Designed especially for neurobiologists, FluoRender is an interactive tool for multi-channel fluorescence microscopy data visualization and analysis.
Large scale visualization on the Powerwall.
BrainStimulator is a set of networks that are used in SCIRun to perform simulations of brain stimulation such as transcranial direct current stimulation (tDCS) and magnetic transcranial stimulation (TMS).
Developing software tools for science has always been a central vision of the SCI Institute.


for theresaThe University of Utah Neuroscience Initiative recently announced Christopher Butson, PhD, Associate Professor in Bioengineering and the Scientific Computing and Imaging Institute, was awarded funding for his project, "Differentiating Neural Circuits Modulated During Therapeutic Versus Ineffective Deep Brain Stimulation".

wids2017Miriah Meyer, Assistant Professor of Computer Science at University of Utah, sits down with host Lisa Martin at Women in Data Science 2017, at Stanford University in Palo Alto, California.

celebrate UMike Kirby has been chosen as one of two top researchers in the College of Engineering as part of the CELEBRATE U: A Showcase of Extraordinary Faculty Achievements event hosted by the J. Willard Marriott Library and the Office of the Vice President for Research.

University of Utah bioengineers detect early signs of damage in connective tissues such as ligaments, tendons and cartilage

By the time someone realizes they damaged a ligament, tendon or cartilage from too much exercise or other types of physical activity, it's too late. The tissue is stretched and torn and the person is writhing in pain.

But a team of researchers led by University of Utah bioengineering professors Jeffrey Weiss and Michael Yu has discovered that damage to collagen, the main building block of all human tissue, can occur much earlier at a molecular level from too much physical stress, alerting doctors and scientists that a patient is on the path to major tissue damage and pain.

soundartCongratulations to Erik Brunvand and Nina McCurdy whose paper, Making Noise: Using Sound-­Art to Explore Technological Fluency, will receive one of three best paper awards at SIGCSE 2017.

Abstract: We describe our experience designing and delivering a general education technological fluency course that frames the discussion of computer science and engineering technology (electronics and programming) in the context of sound-art: art that uses sound as its medium. This course is aimed at undergraduate students from a wide variety of backgrounds and is designed to fit into the "Intellectual Explorations" area of a general undergraduate program. The goal is to introduce computer engineering and computational principles to non-CS students through an exploration of sound-art, experimental and electronic music, noise-making circuits, hardware hacking, and circuit bending.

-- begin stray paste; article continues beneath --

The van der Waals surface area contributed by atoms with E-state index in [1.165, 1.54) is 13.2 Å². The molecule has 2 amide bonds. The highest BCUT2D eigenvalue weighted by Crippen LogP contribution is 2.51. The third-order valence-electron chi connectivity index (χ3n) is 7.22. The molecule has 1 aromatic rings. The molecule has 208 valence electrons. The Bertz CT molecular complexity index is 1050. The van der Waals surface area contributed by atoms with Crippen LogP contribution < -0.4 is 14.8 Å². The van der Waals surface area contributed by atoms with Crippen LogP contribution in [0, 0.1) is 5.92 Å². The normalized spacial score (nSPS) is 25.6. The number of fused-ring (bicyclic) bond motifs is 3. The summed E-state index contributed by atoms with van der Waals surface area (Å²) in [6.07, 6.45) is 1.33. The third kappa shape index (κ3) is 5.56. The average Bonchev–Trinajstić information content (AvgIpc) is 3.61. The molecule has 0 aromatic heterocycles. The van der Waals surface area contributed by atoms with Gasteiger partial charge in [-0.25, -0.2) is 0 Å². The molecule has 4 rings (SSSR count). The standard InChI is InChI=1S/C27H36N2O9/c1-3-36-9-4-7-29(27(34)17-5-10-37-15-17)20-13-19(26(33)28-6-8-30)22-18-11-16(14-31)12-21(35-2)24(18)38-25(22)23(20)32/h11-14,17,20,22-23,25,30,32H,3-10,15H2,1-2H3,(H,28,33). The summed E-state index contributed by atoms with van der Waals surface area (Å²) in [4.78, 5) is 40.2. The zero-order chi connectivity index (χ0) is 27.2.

aurora espCongratulations to Martin Berzins and the Carbon-Capture Multidisciplinary Simulation Center on their selection as one of ten computational science and engineering research projects for its Aurora Early Science Program starting this month. Aurora, a massively parallel, manycore Intel-Cray supercomputer, will be ALCF's next leadership-class computing resource and is expected to arrive in 2018.

thiago oscarsCongratulations to SCI Institute Alumnus Thiago Ize for receiving a Technical Achievement Oscar for his work on ray tracing:

To Marcos Fajardo for the creative vision and original implementation of the Arnold Renderer, and to Chris Kulla, Alan King, Thiago Ize and Clifford Stein for their highly optimized geometry engine and novel ray-tracing algorithms which unify the rendering of curves, surfaces, volumetrics and subsurface scattering as developed at Sony Pictures Imageworks and Solid Angle SL.
rob aimbeCongratulations to Rob MacLeod for being elected a Fellow of the American Institute for Medical and Biological Engineering (AIMBE). After very careful consideration, including the most rigorous and selective review process in AIMBE's history, Rob was among an impressive group who were elected to the 2017 Class of the College of Fellows.

christmas teapots 9Congratulations to Laura Lediaev, who won the Utah Rendering Competition for the third year in a row. Laura's entry, titled Christmas Teapots, was the overall winner and receiver of the audience choice award. The rendering is based on creating time-varying composites of light layers in order to simulate the effect of twinkling Christmas lights and flickering candles. The scene has 30 lights, one inside each teapot. Light layers are created during rendering by saving the contribution of each light into its own image. This produced 30 images/layers. Each light produced 4,000 samples per pixel. That adds up to 120,000 samples per pixel after compositing. Laura allowed up to 10 diffuse light bounces and 200 specular bounces.

For more information on the project, visit

miriah DYACongratulations to Miriah Meyer, who receive this year's University of Utah Distinguished Alumni Award. To celebrate the founding of the University of Utah in 1850, the Alumni Association each year recognizes alumni and honorary alumni who have excelled professionally, served the local and national communities, and supported the university in its mission.

A reception and dinner will be held Friday, March 3rd at the Little America Hotel in Salt Lake City. Tickets for the reception are available through the University of Utah Alumni Association.